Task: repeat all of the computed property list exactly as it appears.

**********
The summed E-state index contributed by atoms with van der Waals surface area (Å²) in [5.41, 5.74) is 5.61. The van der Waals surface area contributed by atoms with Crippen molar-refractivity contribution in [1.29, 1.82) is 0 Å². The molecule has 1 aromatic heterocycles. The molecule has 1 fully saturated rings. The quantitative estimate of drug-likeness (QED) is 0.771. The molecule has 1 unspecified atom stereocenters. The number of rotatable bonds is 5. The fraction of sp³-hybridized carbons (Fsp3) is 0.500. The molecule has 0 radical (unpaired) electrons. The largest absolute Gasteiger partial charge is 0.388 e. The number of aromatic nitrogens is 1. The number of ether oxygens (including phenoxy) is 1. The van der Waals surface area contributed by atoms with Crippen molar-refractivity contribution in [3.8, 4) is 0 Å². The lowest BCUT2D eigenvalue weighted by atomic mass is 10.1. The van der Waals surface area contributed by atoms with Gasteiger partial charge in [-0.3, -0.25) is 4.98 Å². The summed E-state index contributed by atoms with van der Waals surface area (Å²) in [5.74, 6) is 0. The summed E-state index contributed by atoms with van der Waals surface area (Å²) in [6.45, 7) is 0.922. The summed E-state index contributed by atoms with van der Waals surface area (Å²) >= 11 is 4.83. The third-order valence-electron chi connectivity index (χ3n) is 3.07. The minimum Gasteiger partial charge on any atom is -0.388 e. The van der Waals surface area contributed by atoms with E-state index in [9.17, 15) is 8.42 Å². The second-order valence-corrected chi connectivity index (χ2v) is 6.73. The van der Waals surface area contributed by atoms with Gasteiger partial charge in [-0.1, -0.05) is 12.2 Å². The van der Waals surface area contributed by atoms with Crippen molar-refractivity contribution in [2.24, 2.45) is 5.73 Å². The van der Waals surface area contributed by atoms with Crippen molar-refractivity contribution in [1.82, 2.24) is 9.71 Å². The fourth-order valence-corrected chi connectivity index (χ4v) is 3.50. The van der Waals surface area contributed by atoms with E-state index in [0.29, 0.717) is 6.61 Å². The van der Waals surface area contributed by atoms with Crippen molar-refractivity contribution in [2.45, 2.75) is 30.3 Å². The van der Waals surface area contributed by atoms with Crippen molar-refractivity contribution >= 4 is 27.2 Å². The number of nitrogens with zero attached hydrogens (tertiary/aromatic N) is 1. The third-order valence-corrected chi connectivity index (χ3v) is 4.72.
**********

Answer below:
The summed E-state index contributed by atoms with van der Waals surface area (Å²) in [5.41, 5.74) is 5.61. The van der Waals surface area contributed by atoms with Crippen molar-refractivity contribution in [1.29, 1.82) is 0 Å². The molecule has 1 aromatic heterocycles. The molecule has 1 fully saturated rings. The quantitative estimate of drug-likeness (QED) is 0.771. The molecule has 1 unspecified atom stereocenters. The number of rotatable bonds is 5. The fraction of sp³-hybridized carbons (Fsp3) is 0.500. The molecule has 0 radical (unpaired) electrons. The largest absolute Gasteiger partial charge is 0.388 e. The number of aromatic nitrogens is 1. The number of ether oxygens (including phenoxy) is 1. The van der Waals surface area contributed by atoms with Crippen molar-refractivity contribution in [3.8, 4) is 0 Å². The lowest BCUT2D eigenvalue weighted by atomic mass is 10.1. The van der Waals surface area contributed by atoms with Gasteiger partial charge in [-0.3, -0.25) is 4.98 Å². The summed E-state index contributed by atoms with van der Waals surface area (Å²) in [5.74, 6) is 0. The summed E-state index contributed by atoms with van der Waals surface area (Å²) in [6.45, 7) is 0.922. The summed E-state index contributed by atoms with van der Waals surface area (Å²) >= 11 is 4.83. The third-order valence-electron chi connectivity index (χ3n) is 3.07. The minimum Gasteiger partial charge on any atom is -0.388 e. The van der Waals surface area contributed by atoms with E-state index in [9.17, 15) is 8.42 Å². The second-order valence-corrected chi connectivity index (χ2v) is 6.73. The van der Waals surface area contributed by atoms with Gasteiger partial charge in [-0.1, -0.05) is 12.2 Å². The van der Waals surface area contributed by atoms with Crippen molar-refractivity contribution in [2.24, 2.45) is 5.73 Å². The van der Waals surface area contributed by atoms with Crippen molar-refractivity contribution in [1.82, 2.24) is 9.71 Å². The fourth-order valence-corrected chi connectivity index (χ4v) is 3.50. The van der Waals surface area contributed by atoms with E-state index in [0.29, 0.717) is 6.61 Å². The van der Waals surface area contributed by atoms with Crippen molar-refractivity contribution in [2.45, 2.75) is 30.3 Å². The van der Waals surface area contributed by atoms with Crippen molar-refractivity contribution >= 4 is 27.2 Å². The number of nitrogens with zero attached hydrogens (tertiary/aromatic N) is 1. The third-order valence-corrected chi connectivity index (χ3v) is 4.72.